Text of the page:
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Opinion >  Editorial

Editorial: With misgivings, vote Trump for president and Inslee for governor

UPDATED: Wed., Oct. 28, 2020

The Spokesman-Review has endorsed candidates for more than 70 years. Our endorsements reflect the publisher’s views and are made independently of news coverage.

Over the decades, publishers have shifted from solidly Republican to a more centrist, pragmatic and pro-business view, prioritizing candidates and policies that would best serve the Inland Northwest.

As both major political parties have retreated to extremes in recent years, finding such candidates has become increasingly difficult. This year’s gubernatorial and presidential races exemplify that challenge. There are no ideal candidates among the serious contenders.

Therefore, with significant misgivings on both counts, we recommend voters re-elect Washington’s Democratic Gov. Jay Inslee and Republican President Donald Trump.

Governor: Jay Inslee

It’s been nearly 50 years since Washingtonians elected a governor to a third term, but given the state Republican Party’s inability to field a strong candidate in this year’s race, Gov. Jay Inslee should get one.

There’s a lot to worry about with another Inslee term, not least that the governor has seemed more focused on national and global issues than on the issues hitting his own state the hardest. He has spent more time running for president and railing against climate change than addressing homelessness, a far more critical concern to the state.

The distracted governor also remains oblivious to big and small business concerns outside the Puget Sound, especially agricultural industries.

He is beholden to public employee unions and an opponent of education reform and accountability.

During the COVID-19 pandemic, Inslee led by executive order far longer than necessary rather than work with lawmakers. On his watch, the Washington Employment Security Department flailed and got ripped off by scammers.

Despite all that, he’s the better choice. Republican Loren Culp is token opposition. He’s the police chief in Republic (population: 1,105) who made a name for himself fighting regulations on firearms. That’s not the résumé of a governor.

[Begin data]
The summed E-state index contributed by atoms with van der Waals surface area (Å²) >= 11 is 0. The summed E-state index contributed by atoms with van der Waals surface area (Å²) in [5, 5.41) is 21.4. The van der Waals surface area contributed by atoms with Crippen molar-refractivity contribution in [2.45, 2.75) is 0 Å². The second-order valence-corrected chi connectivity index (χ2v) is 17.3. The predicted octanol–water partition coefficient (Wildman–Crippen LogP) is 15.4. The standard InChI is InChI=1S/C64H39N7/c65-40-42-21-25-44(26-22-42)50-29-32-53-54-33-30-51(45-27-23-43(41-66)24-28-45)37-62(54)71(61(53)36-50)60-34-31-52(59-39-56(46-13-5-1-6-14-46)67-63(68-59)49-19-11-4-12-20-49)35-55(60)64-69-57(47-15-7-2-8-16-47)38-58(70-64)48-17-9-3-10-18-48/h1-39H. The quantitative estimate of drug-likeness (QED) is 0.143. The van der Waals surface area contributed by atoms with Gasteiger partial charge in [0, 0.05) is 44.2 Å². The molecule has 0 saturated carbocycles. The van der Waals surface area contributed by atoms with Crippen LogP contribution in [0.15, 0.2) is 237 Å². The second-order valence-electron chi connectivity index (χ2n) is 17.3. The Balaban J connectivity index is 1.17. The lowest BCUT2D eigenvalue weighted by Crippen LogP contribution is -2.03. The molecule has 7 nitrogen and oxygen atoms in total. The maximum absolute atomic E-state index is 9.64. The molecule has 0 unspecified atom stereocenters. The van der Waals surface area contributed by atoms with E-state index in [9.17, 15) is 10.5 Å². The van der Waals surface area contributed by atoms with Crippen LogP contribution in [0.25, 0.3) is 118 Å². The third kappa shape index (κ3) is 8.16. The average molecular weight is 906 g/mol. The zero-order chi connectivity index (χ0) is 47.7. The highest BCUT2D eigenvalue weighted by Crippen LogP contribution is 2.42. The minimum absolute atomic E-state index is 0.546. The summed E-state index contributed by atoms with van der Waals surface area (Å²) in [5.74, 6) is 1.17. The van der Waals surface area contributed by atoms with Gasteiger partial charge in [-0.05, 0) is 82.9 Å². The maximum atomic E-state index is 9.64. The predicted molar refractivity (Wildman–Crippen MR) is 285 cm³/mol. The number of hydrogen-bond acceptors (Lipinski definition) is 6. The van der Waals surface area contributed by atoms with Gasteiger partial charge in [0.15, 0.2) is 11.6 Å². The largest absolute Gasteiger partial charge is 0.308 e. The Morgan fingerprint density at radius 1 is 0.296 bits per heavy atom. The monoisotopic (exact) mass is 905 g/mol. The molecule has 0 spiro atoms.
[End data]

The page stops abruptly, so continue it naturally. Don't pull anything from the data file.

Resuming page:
Inslee offers deep experience working on state policy and executive leadership skills. Washington at least knows what it’s getting with him.

President: Donald Trump

Donald Trump is a bully and a bigot. He is symptomatic of a widening partisan divide in the country. We recommend voting for him anyway because the policies that Joe Biden and his progressive supporters would impose on the nation would be worse.

The list of Trump’s offenses is long. He panders to racists and prevents sensible immigration reform in a nation built on immigrant labor and intellect. He tweets conspiracy theories. He’s cavalier about COVID-19 and has led poorly through the pandemic. He seeks to dismantle the Affordable Care Act without proposing a replacement. He denies climate change.

Voters knew his character in 2016 and elected him anyway. Four years later, the nation is still standing. Indeed, in many ways it flourished until the pandemic upended everything.

The economy and markets roared under Trump’s championship of market-based solutions and individualism. Unemployment among communities of color reached record lows. He reset trade and diplomatic relationships in America’s favor. He provided historically high support for traditionally Black colleges. He rolled back extreme environmental regulations and led the way for U.S. energy independence. He backed federal sentencing reform to address inordinately high American incarceration rates. And he’s committed to supporting law and order in American cities.

Biden might win on personality and comity, but his policies would strike at the economic well-being of the country. He favors massive growth in government and a historic increase in federal spending through green initiatives, free health services, free education and other ideas grounded in reliance on the state as savior rather than creating an environment in which individual liberty and hard work can thrive. Public employee unions would hold outsized power and demand greater spending.

To afford it all, Biden and a Democrat-controlled Congress would have to impose unprecedented tax increases or accept catastrophic deficit spending.

Taxes and spending likely would increase under Trump, too, but the nation stands a better chance of moderation and reform with him in the White House than it does with Biden pushed left by progressives intent on reshaping America to fit their fantastical vision.

This is an election that pits a wretched human being whose policies and instincts for helping America thrive are generally correct against a doddering, doting uncle who would hand out gifts the nation can’t afford in order to win people’s love. Given that choice, economic policy and principle should prevail. Vote for Donald Trump.

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